A New Obligation for Illinois Employers: Sexual Harassment Prevention Training

On January 1, 2020, the state of Illinois issued new requirements for employers. The requirements mandate all employers to provide sexual harassment prevention training  by December 31, 2020. This training must then be provided annually each following year. What is The Illinois Workplace Transparency Act? The Illinois Workplace Transparency Act (the “Act”) contains requirements that… Continue reading

An attorney advising a business owner of their legal obligations.

On January 1, 2020, the state of Illinois issued new requirements for employers. The requirements mandate all employers to provide sexual harassment prevention training  by December 31, 2020. This training must then be provided annually each following year.

What is The Illinois Workplace Transparency Act?

The Illinois Workplace Transparency Act (the “Act”) contains requirements that Illinois employers should consider in order to prevent fines from the Illinois Department of Human Rights. Of these changes, the most important for employers to understand and implement right now is that of annual sexual harassment prevention training for employees.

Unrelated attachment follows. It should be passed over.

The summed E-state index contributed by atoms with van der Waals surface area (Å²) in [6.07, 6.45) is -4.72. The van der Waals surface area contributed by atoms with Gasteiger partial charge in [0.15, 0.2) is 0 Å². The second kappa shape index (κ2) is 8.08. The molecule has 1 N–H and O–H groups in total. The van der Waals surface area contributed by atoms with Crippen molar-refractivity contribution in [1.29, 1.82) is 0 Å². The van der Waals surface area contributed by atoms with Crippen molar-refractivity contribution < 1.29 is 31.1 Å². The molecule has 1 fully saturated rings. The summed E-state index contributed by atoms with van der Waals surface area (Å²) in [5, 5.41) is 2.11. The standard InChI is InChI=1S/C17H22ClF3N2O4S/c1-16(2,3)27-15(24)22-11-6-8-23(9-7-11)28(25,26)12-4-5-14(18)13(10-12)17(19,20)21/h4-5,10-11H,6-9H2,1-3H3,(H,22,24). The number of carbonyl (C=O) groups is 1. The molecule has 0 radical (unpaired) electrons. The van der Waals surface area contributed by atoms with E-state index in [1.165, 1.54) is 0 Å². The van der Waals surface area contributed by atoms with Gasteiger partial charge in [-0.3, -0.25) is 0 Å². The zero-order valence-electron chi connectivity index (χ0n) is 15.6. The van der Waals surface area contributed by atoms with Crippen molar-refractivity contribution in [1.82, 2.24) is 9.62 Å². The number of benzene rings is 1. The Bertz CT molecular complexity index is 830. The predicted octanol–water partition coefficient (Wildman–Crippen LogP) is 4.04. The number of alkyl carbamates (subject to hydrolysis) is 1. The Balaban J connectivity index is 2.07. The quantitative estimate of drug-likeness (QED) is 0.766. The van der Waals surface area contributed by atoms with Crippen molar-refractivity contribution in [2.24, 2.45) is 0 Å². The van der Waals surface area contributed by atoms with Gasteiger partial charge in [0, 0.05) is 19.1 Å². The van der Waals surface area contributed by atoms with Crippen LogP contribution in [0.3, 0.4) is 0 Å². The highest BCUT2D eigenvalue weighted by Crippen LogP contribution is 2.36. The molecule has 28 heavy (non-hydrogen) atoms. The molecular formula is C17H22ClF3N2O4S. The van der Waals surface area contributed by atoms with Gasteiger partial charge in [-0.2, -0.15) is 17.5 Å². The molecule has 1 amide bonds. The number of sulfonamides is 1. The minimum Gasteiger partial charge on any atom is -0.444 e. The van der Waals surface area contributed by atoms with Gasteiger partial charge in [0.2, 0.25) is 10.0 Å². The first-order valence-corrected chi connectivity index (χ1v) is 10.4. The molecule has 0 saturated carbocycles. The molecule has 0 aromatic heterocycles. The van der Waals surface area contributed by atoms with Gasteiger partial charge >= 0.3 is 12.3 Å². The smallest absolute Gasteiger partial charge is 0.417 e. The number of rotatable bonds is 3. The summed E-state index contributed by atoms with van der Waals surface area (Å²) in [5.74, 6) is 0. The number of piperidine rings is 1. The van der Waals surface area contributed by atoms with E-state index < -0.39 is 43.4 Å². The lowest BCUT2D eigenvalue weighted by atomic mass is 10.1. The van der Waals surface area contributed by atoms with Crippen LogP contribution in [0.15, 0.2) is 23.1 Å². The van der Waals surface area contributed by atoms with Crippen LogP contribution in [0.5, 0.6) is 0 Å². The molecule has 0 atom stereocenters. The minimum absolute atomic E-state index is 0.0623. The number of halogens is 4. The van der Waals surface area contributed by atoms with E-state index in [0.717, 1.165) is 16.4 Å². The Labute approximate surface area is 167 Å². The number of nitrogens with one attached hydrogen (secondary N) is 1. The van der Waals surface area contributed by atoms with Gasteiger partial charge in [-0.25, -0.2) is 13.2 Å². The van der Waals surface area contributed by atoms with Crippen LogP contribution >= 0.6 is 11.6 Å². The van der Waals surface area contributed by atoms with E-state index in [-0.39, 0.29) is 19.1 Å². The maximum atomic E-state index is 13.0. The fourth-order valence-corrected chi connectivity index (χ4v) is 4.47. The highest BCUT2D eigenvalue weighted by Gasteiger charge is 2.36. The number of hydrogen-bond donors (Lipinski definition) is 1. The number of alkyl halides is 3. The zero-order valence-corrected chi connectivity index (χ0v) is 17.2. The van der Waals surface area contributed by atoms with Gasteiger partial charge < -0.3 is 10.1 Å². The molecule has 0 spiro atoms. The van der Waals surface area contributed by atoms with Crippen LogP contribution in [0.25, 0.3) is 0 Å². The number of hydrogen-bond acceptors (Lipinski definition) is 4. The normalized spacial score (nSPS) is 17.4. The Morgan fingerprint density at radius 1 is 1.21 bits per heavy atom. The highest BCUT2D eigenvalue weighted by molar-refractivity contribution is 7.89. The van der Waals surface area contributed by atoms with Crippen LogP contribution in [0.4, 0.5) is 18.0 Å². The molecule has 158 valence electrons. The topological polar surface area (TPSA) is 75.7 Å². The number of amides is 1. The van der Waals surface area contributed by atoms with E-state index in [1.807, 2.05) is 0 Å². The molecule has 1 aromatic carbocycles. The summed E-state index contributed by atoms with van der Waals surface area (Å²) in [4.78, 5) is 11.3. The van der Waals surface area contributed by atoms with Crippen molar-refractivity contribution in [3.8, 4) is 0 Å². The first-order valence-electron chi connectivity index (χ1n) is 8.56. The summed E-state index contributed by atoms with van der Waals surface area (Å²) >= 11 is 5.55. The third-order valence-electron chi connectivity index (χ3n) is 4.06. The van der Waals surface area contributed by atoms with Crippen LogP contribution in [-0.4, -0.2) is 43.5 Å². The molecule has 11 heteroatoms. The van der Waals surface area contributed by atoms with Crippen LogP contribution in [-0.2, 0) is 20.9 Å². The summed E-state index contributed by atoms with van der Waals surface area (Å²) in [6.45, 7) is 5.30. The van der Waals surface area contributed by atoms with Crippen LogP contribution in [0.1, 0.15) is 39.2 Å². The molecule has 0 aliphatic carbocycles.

The Act defines an employer as any entity “employing one or more employees within Illinois during 20 or more calendar weeks within the calendar year.” Because of this definition, this requirement will likely affect most businesses in the state.

How Can Employers Fulfill Their Sexual Harassment Prevention Training Requirement?

To comply with the Act’s training requirement, an employer has two options:

Option 1

Employers can choose to use the model sexual harassment prevention training program. This program is available online from the Illinois Department of Human Rights.

Option 2

An employer can create and present its own training program, provided it meets the following four requirements: